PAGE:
Wandering the streets London, especially the more artistic boroughs, you’ve probably seen the blue plaques on the walls of some buildings. These honour the notable men and women who have lived or worked in them. But mostly the men.
This week, English Heritage asked the public for help on improving the percentage dedicated to women. At present, this stands at a woeful 14 per cent, even after a two year push to improve it. I asked for a list of the women already commemorated – but the response was to suggest using their app to find specific women.
So I turned to Wikipedia. As that lists the plaques by borough, and I know Citymetric readers love a list with some stats in it, here is a summary of what I found there. If you want to improve the chances of your suggestion making it to a wall, this may help you target your efforts.
Good effort, needs work
First up, the boroughs that seem to be trying.
Kingston-upon-Thames – 40 per cent of plaques dedicated to women
There are only five plaques in total, though, so it’s an area worth punting a suggestion in on. The two women were Enid Blyton and Dame Nellie Melba, but sadly their residencies did not overlap, so there were no lashings of peach desserts.
Enfield – 37 per cent, Merton – 37 per cent
Only four plaques in total in Enfield, so the result here is down to Mary Lamb having to share her plaque with her brother Charles. This seems a little unfair, given he has his own solo plaque over in Islington.
Bromley – 33.3 per cent, Hackney – 28 per cent, Islington – 24 per cent
One of the plaques in Bromley is for two women who lived together, but as we were only counting plaques, that only counted as one. This is not the only time cohabiting ladies appear.
Barnet – 19 per cent, Ealing – 17 per cent, Tower Hamlets – 14 per cent
There are 21 plaques in total for Tower Hamlets, but only three are for women. The site where the first flying bomb landed does get its own plaque, which seems to be stretching the selection criteria quite a long way.
Richmond-upon-Thames – 14 per cent
This borough should look to its neighbour to up its game. More overall, but a lower percentage for women. Virginia Woolf gets half a plaque, sharing with her husband. In fairness, she does have her own plaque over in Camden.
Kensington & Chelsea – 14 per cent
With the early focus of the plaques being on artists, it’s not surprising that K&C has the second highest number with 176 in total. Emmeline and Christabel Pankhurst have to share, whist Sylvia gets to go alone. George Eliot makes her first appearance here – one of two women to appear twice in the list without having to share with someone.
City of Westminster – 12 per cent
And here’s Elizabeth Barrett Browning, Eliot’s contemporary, who also gets two solo plaques. This time they are both in the same borough, so the poet makes up 5 per cent of the 38 women listed. With 309 plaques, the most of any part of London, this a borough that is dripping in blue.
Camden – 12 per cent
Here’s Virginia Woolf with a plaque of her own, out of the 169 in the borough. Six women get to share plaques with their husbands. It may be worth a punt, if you can find a building Dante Gabriel Rossetti hasn’t already been in.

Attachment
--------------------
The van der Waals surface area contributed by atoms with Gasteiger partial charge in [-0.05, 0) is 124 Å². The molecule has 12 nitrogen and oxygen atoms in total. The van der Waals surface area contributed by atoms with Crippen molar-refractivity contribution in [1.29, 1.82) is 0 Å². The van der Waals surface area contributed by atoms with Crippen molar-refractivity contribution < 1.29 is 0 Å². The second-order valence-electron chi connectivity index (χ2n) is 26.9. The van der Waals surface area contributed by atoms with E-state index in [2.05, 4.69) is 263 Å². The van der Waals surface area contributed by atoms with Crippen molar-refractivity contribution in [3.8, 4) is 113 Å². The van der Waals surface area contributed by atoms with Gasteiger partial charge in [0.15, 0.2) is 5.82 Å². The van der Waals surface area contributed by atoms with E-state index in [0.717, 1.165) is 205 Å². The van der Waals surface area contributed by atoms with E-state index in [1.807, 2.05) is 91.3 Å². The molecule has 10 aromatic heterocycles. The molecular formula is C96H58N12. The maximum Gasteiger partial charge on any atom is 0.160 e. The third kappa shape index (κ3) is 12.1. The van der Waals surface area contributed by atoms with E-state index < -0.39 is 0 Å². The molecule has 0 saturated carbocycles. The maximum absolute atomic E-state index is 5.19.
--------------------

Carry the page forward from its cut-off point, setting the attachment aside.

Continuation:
Must Try Harder
After the bulge or the arts crowds, we’re back into the boroughs where the number of plaques is in the tens, if that. Any of the following would be a good place to suggest someone.
Haringey – 10 per cent, Lewisham – 9per cent
Haringey has just one woman. But it did pop one on Alexandra Palace for being where the BBC started television in the UK.
Lambeth – 8 per cent
Two of Lambeth’s are for organisations, and two are for women. One of the women was Violette Szabo, the Special Operations Executive agent commemorated in the film ‘Carve Her Name’ and whose bust features on the SOE memorial close to Lambeth Palace.
Southwark 6 per cent, Hammersmith & Fulham 5 per cent, Wandsworth 4 per cent
Wandsworth has 27 plaques, only one of which is for a woman. And it’s that George Eliot again.
Not Even Trying
The following boroughs have no women featured on their blue plaques at all. None. Nada. In some cases, they have very few plaques, so a good pitch here could send them to the top of the leader board.
Barking & Dagenham
Given the role the Dagenham machinists – and their sisters up in Liverpool – had in the push for the Equal Pay Act of 1974, it’s startling to see the lone plaque is to Bobby Moore. The plant the women worked in is being demolished so it may be too late to mark it in the way other places have marked a historic moment.
Despite the borough’s history as a locus of power and scientific thinking, not a single woman of note has been born, died or lived in Greenwich. Not one. The GPO film unit gets a plaque though.
Two plaques, but none for women. An obvious choice would be Joan Littlewood, who lived and worked in the Theatre Royal Stratford East. Due to the rule about waiting 20 years after someone’s death to nominate them, this will have to wait until 2022 to be considered.
Contains one blue plaque. To an anti-tank weapon.
Bexley, Brent, Croydon, Harrow, Hillingdon, Hounslow, Redbridge, Sutton, Waltham Forest.
I. Can’t. Even.
If you’d like to nominate a woman for a blue plaque, there are some criteria. Which things like bombs and Ally Pally did not meet, but whatever.
Just 6 per cent of the plaques dedicated to scientists are for women at present, so that could be an area to focus on. Click here to get started.
Moira Paul helps run @CarveHerName, a project to write women back into history one day at a time.This article is from the CityMetric archive: some formatting and images may not be present.